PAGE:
What about "out of body experiences"? When experiencing one, people find that their sense of self becomes separate from their body. Often they will say things like "My body down there is in pain" but not experience the emotional repercussions of that pain themselves. And that's simple-- a good dose of ketamine can create the sense of separation from certain of our bodily and mental processes, in which the person doesn't identify them with "I" anymore--but they're still having conscious perception, aren't they? They just don't associate some of the things they perceive as part of "themselves" anymore. And then there's the phenomenon where we can induce people, via a complex arrangement of mirrors/lighting, to think that a mask is part of their "self" and respond accordingly. We can also induce people to think that they're personally experiencing sensations they are actually only seeing other people experience. So the conception of self is pretty easily altered, and we'll no doubt discover more methods of doing that in the future. Maybe methods of picking and choosing what we consider part of our conscious selves.

Of course we're nowhere near the point where we can fiddle with our conscious perception of self in any sort of useful or even non-detrimental ways... I think we agree that a constant state of "out of body" isn't a very safe way to live. But I think the day when we CAN manipulate our everyday conception of self, and our conscious perception, safely and positively, isn't as far off as we may think.

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MightyCow
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Sinflower: I would file all those experiences under "delusion", or at least "confusion." Imagining that one doesn't have a body does not make that true any more than seeing a magic trick makes the Statue of Liberty disappear.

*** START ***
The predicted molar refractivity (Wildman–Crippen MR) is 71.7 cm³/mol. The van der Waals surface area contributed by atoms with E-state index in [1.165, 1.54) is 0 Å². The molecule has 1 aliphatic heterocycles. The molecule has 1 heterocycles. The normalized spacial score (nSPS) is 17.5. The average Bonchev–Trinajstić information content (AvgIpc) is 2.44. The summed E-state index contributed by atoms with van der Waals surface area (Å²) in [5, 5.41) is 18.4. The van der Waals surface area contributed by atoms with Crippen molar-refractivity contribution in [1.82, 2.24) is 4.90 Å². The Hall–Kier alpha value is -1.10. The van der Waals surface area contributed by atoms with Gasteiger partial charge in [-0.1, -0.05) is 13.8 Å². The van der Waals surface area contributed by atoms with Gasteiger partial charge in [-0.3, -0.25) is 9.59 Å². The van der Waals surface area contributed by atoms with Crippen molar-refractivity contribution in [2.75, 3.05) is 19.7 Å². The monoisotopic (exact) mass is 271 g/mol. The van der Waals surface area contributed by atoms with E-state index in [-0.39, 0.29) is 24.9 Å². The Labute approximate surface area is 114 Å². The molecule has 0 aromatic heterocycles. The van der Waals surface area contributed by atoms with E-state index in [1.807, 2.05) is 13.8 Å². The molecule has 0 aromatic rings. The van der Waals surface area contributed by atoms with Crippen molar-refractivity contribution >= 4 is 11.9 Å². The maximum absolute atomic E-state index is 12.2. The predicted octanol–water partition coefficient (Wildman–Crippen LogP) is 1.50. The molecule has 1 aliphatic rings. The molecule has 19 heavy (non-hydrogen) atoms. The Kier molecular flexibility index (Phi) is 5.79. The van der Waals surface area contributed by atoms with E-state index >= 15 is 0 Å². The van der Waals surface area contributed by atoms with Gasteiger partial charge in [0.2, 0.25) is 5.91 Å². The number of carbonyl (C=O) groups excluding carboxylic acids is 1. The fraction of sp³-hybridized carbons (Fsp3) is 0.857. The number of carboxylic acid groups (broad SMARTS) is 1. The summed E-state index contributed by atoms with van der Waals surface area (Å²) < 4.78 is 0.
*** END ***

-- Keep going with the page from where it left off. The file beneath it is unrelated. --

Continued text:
Out of body experiences are illusionary. We are easily fooled. There still must be someone who is being fooled. Do "I" stop being myself when I'm drunk?

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sinflower
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quote:
Imagining that one doesn't have a body does not make that true any more than seeing a magic trick makes the Statue of Liberty disappear.
I think you're misunderstanding the situation. It is not imagining that one does not HAVE a body--it is receiving and perceiving input from certain bodily processes but no longer associating this information with the subjectively created entity we call our "conscious self." It's quite extraordinary that this can be consistently induced by physical changes in the brain. The effect is illusory only in the sense that "the self" in itself is illusory. It may be, depending on what your definition of illusory is--but what matters is that it shows we can reliably alter, through physical and inducible changes, such an integral thing as our sense of self. It shows that there isn't one immutable set of physical processes and inputs that we can associate with "the self," but that this set is alterable, and that what we currently categorize as "consciousness" can come in different modes. This is quite, if you think about it, awe-inspiring.

[ April 01, 2010, 01:14 AM: Message edited by: sinflower ]

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Tresopax
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quote:
I fail to see how that makes it something that materialism has to explain, except perhaps to you and anyone else that has been convinced in a similar fashion as you have.